Generative AI is a type of artificial intelligence that is capable of creating text, images, sound recordings videos and other media in response to prompts. One example is ChatGPT, which uses a model called Large Language Model (LMM) to process natural language questions or prompts from its users to produce a narrative answer. One could use ChatGPT to write a short story about virtually any topic, come up with an interesting subject line for a marketing email, create a travel itinerary for an upcoming vacation, write code or even draft a brief. Generally speaking, ChatGPT uses LLMs to "fill in the blanks" for a prompt by scouring endless amounts of data to predict responses.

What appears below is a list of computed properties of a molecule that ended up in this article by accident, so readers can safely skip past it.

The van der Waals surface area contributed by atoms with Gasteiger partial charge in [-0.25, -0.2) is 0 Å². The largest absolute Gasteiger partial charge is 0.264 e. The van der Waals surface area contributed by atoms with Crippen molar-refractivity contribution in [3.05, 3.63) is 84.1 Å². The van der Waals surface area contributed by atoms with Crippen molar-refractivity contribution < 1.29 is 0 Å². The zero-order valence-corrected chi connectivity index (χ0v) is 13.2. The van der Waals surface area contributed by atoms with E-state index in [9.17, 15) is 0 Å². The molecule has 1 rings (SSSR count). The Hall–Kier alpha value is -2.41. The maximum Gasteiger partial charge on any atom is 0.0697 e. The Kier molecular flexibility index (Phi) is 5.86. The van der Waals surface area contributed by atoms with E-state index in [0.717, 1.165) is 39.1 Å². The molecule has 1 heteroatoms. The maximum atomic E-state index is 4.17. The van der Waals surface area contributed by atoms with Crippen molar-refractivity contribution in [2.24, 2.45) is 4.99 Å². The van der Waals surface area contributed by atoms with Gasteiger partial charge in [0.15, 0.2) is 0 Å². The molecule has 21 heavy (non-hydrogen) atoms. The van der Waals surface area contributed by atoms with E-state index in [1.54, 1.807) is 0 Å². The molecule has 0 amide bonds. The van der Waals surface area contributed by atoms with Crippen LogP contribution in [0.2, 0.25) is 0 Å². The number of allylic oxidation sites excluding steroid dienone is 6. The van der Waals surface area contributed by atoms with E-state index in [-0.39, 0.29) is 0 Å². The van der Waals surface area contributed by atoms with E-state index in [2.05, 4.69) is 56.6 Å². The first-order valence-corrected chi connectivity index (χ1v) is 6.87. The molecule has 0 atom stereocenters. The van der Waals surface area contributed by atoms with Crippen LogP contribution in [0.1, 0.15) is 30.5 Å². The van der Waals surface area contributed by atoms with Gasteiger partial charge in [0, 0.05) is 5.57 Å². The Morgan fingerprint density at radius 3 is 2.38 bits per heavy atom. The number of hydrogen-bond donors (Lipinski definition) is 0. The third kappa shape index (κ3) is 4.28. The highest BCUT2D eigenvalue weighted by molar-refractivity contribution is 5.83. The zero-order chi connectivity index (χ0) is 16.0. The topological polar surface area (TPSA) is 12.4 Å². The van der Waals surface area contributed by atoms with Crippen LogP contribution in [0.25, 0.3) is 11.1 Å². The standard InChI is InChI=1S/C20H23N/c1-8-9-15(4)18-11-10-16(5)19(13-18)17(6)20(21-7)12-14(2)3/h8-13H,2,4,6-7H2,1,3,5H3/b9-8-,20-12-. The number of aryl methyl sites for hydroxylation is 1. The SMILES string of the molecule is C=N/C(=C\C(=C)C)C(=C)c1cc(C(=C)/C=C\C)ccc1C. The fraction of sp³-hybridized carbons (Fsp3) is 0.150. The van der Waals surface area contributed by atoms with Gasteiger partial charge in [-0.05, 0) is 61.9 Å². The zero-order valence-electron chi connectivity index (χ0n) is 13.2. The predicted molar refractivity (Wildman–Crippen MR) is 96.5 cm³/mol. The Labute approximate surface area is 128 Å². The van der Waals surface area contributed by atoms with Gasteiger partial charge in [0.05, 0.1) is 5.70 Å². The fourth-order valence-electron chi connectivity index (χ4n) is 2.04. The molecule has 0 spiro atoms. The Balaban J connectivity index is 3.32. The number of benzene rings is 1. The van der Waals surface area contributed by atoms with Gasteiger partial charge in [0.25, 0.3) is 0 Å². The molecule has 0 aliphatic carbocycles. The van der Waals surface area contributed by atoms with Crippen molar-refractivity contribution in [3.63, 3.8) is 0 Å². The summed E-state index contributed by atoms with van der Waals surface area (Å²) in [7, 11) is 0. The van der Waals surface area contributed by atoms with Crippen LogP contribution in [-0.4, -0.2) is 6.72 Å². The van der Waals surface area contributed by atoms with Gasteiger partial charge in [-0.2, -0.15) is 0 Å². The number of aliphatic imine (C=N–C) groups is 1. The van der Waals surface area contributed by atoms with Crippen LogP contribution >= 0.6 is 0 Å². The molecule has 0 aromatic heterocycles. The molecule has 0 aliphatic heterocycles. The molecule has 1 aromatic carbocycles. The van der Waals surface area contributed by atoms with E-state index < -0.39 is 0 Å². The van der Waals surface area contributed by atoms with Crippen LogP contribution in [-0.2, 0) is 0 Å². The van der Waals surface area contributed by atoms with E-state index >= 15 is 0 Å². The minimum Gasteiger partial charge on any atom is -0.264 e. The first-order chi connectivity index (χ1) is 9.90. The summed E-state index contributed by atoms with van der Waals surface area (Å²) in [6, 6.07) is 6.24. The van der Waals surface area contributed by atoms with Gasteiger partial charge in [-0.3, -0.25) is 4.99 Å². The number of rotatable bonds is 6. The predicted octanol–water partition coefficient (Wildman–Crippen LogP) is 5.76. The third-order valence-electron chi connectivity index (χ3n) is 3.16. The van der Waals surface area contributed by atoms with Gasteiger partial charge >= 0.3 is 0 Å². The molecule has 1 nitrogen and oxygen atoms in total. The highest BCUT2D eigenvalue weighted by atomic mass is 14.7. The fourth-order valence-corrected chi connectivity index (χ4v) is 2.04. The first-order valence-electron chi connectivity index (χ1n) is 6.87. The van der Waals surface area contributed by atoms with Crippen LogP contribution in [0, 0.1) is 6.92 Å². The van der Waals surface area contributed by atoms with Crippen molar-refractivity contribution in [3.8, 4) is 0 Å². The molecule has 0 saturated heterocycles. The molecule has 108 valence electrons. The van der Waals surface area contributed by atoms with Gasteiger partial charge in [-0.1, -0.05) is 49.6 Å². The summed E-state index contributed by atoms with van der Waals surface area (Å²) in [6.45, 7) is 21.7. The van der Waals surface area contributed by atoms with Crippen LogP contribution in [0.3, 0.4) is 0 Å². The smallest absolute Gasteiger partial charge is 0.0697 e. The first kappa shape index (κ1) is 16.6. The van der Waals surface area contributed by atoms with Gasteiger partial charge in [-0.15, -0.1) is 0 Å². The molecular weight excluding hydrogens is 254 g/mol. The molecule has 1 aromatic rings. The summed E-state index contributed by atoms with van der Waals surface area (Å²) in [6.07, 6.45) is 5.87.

Generative AI can be deployed in a number of ways to create (or help create) a new piece of music. For instance, the technology could be used to study or "scrape" millions of input music points to generate a new composition. Or, as is the case with "Heart on My Sleeve," the technology can listen to and analyze various songs and other sound recordings to create a realistic reproduction of an artist's voice, right down to his or her signature vocal tics and styles, and use that voice in a new song.
Ghostwriter977's "Heart on My Sleeve" is hardly the first song created using this technology. Wishing the Gallagher brothers could finally put aside their sibling rivalry to reform Oasis? You got it. What would it sound like if Paul McCartney sang "Imagine," rather than John Lennon? Imagine no more.